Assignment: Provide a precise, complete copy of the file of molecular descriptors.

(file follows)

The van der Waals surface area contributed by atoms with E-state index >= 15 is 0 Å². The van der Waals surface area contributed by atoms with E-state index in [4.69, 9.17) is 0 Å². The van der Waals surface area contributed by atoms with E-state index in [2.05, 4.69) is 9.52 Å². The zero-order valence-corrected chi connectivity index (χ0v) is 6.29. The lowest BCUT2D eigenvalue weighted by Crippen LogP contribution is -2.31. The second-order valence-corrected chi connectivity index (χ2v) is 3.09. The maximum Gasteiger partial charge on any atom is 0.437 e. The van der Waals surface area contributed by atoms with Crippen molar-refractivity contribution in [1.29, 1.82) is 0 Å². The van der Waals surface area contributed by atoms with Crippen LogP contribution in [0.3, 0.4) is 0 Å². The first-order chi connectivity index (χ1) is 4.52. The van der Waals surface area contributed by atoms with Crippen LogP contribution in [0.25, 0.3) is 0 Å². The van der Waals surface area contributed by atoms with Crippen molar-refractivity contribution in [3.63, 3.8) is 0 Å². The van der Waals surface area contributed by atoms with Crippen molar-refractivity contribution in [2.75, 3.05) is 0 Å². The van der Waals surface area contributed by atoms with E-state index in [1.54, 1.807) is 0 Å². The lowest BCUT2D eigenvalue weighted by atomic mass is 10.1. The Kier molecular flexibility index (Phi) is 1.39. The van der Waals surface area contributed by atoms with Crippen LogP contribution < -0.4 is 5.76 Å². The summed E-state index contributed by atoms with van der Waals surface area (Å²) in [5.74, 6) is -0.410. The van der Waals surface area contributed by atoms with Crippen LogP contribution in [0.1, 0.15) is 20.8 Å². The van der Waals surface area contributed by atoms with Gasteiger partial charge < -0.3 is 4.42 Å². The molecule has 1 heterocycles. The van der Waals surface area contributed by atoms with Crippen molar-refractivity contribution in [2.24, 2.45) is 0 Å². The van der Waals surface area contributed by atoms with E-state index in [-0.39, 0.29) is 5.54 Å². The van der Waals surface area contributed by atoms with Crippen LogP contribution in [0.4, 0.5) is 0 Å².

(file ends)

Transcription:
The van der Waals surface area contributed by atoms with E-state index >= 15 is 0 Å². The van der Waals surface area contributed by atoms with E-state index in [4.69, 9.17) is 0 Å². The van der Waals surface area contributed by atoms with E-state index in [2.05, 4.69) is 9.52 Å². The zero-order valence-corrected chi connectivity index (χ0v) is 6.29. The lowest BCUT2D eigenvalue weighted by Crippen LogP contribution is -2.31. The second-order valence-corrected chi connectivity index (χ2v) is 3.09. The maximum Gasteiger partial charge on any atom is 0.437 e. The van der Waals surface area contributed by atoms with Crippen molar-refractivity contribution in [1.29, 1.82) is 0 Å². The van der Waals surface area contributed by atoms with Crippen LogP contribution in [0.3, 0.4) is 0 Å². The first-order chi connectivity index (χ1) is 4.52. The van der Waals surface area contributed by atoms with Crippen LogP contribution in [0.25, 0.3) is 0 Å². The van der Waals surface area contributed by atoms with Crippen molar-refractivity contribution in [3.63, 3.8) is 0 Å². The van der Waals surface area contributed by atoms with Crippen molar-refractivity contribution in [2.75, 3.05) is 0 Å². The van der Waals surface area contributed by atoms with E-state index in [1.54, 1.807) is 0 Å². The lowest BCUT2D eigenvalue weighted by atomic mass is 10.1. The Kier molecular flexibility index (Phi) is 1.39. The van der Waals surface area contributed by atoms with Crippen LogP contribution < -0.4 is 5.76 Å². The summed E-state index contributed by atoms with van der Waals surface area (Å²) in [5.74, 6) is -0.410. The van der Waals surface area contributed by atoms with Crippen LogP contribution in [0.1, 0.15) is 20.8 Å². The van der Waals surface area contributed by atoms with Gasteiger partial charge < -0.3 is 4.42 Å². The molecule has 1 heterocycles. The van der Waals surface area contributed by atoms with Crippen molar-refractivity contribution in [2.24, 2.45) is 0 Å². The van der Waals surface area contributed by atoms with E-state index in [-0.39, 0.29) is 5.54 Å². The van der Waals surface area contributed by atoms with Crippen LogP contribution in [0.4, 0.5) is 0 Å².